“Do as I say, not as I do,” is a common refrain of my father’s, and perhaps of parents the world around. It echoed in my ear during eighteen years of education, listening to academics purport the existence of a cataclysmic crisis while calling for analysis over action. I wrote papers about why climate change is the perfect storm of a collective action problem and high modernist ideology. I was in endless discussion groups with environmental studies majors who grappled with the crisis solely from nine to five. This disconnect between sentiment and action Edward Abbey once deemed “the ruin of the soul.”
Framing “the climate issue”: Patterns of participation and prognostic frames among climate summit protesters. Accidental alliteration welcomes the reader to this sociology paper that explores the variation in the beliefs of “rank-and-file” protesters during COP15, Copenhagen’s failed climate summit in 2009. Twenty pages later I can only wonder: how does it feel to be handing out surveys at a protest? An invitation to lunch from the paper’s authors later, we convened in the modern hallways of the humanities building at the University of Gothenburg, Sweden.
We walked through the cobblestone streets to a vegetarian restaurant, “the only remnant of this district’s history as the radical hotbed of the city. Many an uprising was planned within these walls.” Professor Håkan Thörn wrote a book on the history of the revolutionary neighbourhood of Solrossen, and the first day of his Intro to Sociology course is a walk through its streets. He hung his black Levi denim jacket on the back of his chair as we sat down with cauliflower soup, social movement researchers on one side, cyclactivists on the other. My first question for them: are you studying the movement, or are you in the movement?
“I wouldn’t want to be part of a movement I couldn’t be critical of,” Håkan responded, skirting my question. “We analyze the movement. As a professor I can then make my voice heard. I often write op-eds. They’re political when compared to journal articles. There is a risk that the university discredits your work. I’m willing to take that risk.” Deeper into conversation, we uncovered a hope that social movement analysis can inform the movement. Mattias, who studies the role of police in protest, cautioned that “I’m not helping them repress protestors.” I wondered why he thinks climate activists are any more likely than the police to read academic journals describing their antics.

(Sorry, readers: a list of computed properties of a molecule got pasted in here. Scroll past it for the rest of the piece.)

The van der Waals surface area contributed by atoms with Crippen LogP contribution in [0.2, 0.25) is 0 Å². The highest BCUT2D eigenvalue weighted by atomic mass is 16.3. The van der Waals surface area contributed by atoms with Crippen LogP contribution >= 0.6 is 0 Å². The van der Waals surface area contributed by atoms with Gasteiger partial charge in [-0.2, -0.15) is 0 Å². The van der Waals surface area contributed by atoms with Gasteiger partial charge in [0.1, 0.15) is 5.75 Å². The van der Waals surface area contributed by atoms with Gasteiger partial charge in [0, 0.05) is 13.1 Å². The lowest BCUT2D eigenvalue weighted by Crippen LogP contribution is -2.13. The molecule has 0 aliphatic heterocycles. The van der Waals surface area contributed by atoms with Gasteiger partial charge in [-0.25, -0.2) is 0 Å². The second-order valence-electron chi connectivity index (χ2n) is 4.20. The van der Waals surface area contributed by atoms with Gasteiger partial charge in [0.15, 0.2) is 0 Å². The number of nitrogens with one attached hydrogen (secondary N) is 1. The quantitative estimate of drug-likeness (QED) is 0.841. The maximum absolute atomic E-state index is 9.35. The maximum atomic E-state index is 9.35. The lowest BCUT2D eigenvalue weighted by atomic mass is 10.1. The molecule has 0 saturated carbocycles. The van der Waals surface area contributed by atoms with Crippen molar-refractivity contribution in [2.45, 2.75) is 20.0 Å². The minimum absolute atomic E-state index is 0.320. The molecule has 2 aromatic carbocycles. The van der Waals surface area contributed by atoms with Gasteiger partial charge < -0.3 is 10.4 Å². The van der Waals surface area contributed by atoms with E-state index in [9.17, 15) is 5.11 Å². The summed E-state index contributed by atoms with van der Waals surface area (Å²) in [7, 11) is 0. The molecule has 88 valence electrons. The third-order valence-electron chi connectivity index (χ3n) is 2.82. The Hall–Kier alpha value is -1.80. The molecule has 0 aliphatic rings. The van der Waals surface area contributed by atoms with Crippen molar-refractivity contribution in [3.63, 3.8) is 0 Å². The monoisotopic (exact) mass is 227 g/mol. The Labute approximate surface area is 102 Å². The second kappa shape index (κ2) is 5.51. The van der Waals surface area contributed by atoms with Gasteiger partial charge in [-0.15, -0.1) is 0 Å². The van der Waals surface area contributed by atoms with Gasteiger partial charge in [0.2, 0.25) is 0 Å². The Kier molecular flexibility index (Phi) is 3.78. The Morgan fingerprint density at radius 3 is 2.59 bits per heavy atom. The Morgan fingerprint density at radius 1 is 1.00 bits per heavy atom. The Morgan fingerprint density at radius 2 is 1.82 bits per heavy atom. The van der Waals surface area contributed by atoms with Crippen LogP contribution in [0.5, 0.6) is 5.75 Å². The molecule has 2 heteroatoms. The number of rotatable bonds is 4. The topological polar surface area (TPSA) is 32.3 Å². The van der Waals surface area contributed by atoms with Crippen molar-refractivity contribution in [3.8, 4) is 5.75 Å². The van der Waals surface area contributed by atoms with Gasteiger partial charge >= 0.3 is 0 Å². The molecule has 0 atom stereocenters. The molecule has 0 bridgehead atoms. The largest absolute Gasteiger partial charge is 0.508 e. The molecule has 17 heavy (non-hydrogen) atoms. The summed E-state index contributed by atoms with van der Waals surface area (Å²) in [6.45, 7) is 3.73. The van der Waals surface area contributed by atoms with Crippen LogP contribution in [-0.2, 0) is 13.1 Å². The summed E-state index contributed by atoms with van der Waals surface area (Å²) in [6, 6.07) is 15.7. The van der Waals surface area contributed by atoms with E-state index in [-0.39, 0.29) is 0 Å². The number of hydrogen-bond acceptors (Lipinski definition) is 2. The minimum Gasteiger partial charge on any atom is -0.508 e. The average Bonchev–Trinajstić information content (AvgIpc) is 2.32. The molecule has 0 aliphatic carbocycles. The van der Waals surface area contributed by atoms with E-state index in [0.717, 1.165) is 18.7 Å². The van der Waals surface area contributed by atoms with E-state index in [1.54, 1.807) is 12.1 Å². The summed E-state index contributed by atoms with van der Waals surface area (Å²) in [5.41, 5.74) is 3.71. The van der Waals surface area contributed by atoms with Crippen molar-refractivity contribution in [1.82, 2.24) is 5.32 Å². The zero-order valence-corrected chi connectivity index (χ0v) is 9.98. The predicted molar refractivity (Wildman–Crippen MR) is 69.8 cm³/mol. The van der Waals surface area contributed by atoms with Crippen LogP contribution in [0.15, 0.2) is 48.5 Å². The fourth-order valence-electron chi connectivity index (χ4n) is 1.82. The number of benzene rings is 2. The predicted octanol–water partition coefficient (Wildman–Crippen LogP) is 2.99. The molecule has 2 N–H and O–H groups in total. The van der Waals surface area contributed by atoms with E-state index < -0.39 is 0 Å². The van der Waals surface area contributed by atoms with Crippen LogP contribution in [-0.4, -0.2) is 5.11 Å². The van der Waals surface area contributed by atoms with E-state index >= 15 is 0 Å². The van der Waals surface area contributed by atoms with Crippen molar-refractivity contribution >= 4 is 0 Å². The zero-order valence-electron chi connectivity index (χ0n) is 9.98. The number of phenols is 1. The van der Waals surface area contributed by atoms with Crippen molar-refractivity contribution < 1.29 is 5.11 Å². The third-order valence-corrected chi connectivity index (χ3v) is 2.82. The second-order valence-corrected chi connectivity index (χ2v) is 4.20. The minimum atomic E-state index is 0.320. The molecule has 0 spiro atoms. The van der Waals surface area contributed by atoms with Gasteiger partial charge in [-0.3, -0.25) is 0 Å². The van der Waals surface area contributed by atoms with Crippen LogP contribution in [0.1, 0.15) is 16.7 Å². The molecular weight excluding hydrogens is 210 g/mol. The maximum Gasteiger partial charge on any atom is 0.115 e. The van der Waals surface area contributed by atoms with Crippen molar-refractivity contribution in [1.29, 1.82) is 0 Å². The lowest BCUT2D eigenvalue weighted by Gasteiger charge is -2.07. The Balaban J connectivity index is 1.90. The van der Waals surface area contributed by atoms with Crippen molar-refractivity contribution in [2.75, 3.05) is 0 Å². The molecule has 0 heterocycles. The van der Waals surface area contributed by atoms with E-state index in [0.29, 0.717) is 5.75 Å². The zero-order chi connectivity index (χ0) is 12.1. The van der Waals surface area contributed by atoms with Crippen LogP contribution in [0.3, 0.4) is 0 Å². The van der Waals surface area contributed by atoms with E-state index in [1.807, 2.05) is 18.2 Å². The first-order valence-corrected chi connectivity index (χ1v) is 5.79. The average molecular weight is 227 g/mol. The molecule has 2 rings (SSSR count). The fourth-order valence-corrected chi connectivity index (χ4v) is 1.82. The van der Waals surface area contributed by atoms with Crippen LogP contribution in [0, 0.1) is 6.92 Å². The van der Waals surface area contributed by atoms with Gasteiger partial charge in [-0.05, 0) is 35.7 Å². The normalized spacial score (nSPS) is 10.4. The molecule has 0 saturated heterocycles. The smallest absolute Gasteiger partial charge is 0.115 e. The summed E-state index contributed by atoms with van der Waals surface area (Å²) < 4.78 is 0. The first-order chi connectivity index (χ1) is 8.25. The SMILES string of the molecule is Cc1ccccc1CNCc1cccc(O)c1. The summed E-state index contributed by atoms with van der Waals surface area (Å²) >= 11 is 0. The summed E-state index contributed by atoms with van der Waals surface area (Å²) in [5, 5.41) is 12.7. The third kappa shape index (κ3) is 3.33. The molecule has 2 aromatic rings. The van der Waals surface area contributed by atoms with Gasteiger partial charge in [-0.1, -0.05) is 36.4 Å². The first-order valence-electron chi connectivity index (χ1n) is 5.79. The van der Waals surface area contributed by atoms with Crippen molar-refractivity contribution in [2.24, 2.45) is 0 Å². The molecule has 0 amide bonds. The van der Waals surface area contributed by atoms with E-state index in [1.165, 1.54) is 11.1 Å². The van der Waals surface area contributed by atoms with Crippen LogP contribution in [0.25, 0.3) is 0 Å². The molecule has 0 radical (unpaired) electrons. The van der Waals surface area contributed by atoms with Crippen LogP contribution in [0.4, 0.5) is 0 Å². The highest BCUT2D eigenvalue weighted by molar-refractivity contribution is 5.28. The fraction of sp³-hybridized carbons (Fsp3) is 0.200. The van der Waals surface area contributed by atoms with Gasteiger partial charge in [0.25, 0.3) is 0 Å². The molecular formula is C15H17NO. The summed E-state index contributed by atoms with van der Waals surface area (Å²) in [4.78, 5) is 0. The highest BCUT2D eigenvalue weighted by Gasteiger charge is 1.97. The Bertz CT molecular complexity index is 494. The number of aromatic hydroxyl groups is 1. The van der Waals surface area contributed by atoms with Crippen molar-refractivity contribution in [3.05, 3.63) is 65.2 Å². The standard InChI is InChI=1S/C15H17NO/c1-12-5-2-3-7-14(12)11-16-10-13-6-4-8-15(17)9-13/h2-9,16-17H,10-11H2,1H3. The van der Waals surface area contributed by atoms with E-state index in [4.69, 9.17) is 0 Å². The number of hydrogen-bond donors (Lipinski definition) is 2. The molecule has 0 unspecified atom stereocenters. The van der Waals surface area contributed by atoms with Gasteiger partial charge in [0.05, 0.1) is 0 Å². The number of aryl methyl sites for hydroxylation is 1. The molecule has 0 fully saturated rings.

Weeks before we met an Icelandic sea-ice scientist hoping his research might increase the reliability of IPCC models by an infinitesimal decimal. We went on to speak to a lecture of Masters in Climate Change students in Copenhagen after one of them shared with us her despair over her classmates’ lack of engagement with the movement. We later met a post-doc that having spent years immersed in climate adaptation thought believed it was inappropriate to call for the implementation of her findings, as if working to relieve human suffering would impinge on her impartiality.
We decried academia. Why when amongst rising seas of crisis are we calling for more refined boat designs over the building of boats? We will surely be left stranded if this continues. But then we met Professor Andrew Baldwin, the first academic of our journey to answer the only two questions that matter in the midst of crisis: what do you hope are the real-world outcomes of your research? And how do you work to realize them?
A human geographer who studies climate change and migration and the interrelations between nature and race, Andrew names his goal as the improved cooperation of the racial and climate justice movements. “How?” we asked, and he affirmed that this is the most important question. He talked of convening conferences of frontline activists and academics, of his work with Virtual Migrants, a digital media and arts collective connecting race, migration and global justice, and a dedication to upending oppressive understandings of migration and adaptation. Stories of action, origin and the future later Garrett and I found ourselves walking away from the Institute for Hazard, Risk and Resilience quite drunk on new ideas. Is adaptation the way we talk about maintaining capital? When we move climate finance away from loss and damage and towards adaptation mechanisms are we talking about the shoring up of the status quo? When we talk about climate change as a national security issue are we reinforcing racialized notions of refugees as solely catalysts of political violence or objects of humanitarian assistance?
Unanswered questions are lifeboats, bright orange in stacks on the deck of transition. Once we are afloat, migrating from old life towards new, perhaps these are the ones that will save us when the weather turns foul. “Listen up,” the tannoy will say. “Assemble at the square green-and-white sign with arrows pointing inwards to a symbol depicting a family group. Evidence suggests that these people will have some idea what you should do next.”
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